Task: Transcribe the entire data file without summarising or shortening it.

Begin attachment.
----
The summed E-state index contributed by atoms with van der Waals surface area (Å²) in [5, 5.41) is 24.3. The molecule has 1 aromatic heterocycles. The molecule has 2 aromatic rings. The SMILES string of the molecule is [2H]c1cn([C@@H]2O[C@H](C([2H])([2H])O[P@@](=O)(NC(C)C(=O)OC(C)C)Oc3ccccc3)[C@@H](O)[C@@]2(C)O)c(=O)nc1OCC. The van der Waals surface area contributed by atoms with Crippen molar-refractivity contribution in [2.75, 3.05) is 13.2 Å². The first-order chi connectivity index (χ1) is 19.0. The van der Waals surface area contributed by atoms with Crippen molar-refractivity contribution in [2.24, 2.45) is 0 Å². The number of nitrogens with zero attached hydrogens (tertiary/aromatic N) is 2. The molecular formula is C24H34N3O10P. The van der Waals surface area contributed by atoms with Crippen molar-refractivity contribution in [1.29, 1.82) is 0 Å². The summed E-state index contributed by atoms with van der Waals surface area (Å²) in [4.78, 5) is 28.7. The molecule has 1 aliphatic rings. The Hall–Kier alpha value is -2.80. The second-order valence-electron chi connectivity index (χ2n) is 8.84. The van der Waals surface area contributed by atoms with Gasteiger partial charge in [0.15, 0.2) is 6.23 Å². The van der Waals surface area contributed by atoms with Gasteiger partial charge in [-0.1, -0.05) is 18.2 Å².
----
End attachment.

The summed E-state index contributed by atoms with van der Waals surface area (Å²) in [5, 5.41) is 24.3. The molecule has 1 aromatic heterocycles. The molecule has 2 aromatic rings. The SMILES string of the molecule is [2H]c1cn([C@@H]2O[C@H](C([2H])([2H])O[P@@](=O)(NC(C)C(=O)OC(C)C)Oc3ccccc3)[C@@H](O)[C@@]2(C)O)c(=O)nc1OCC. The van der Waals surface area contributed by atoms with Crippen molar-refractivity contribution in [2.75, 3.05) is 13.2 Å². The first-order chi connectivity index (χ1) is 19.0. The van der Waals surface area contributed by atoms with Crippen molar-refractivity contribution in [2.24, 2.45) is 0 Å². The number of nitrogens with zero attached hydrogens (tertiary/aromatic N) is 2. The molecular formula is C24H34N3O10P. The van der Waals surface area contributed by atoms with Crippen molar-refractivity contribution in [1.29, 1.82) is 0 Å². The summed E-state index contributed by atoms with van der Waals surface area (Å²) in [4.78, 5) is 28.7. The molecule has 1 aliphatic rings. The Hall–Kier alpha value is -2.80. The second-order valence-electron chi connectivity index (χ2n) is 8.84. The van der Waals surface area contributed by atoms with Gasteiger partial charge in [0.15, 0.2) is 6.23 Å². The van der Waals surface area contributed by atoms with Gasteiger partial charge in [-0.1, -0.05) is 18.2 Å².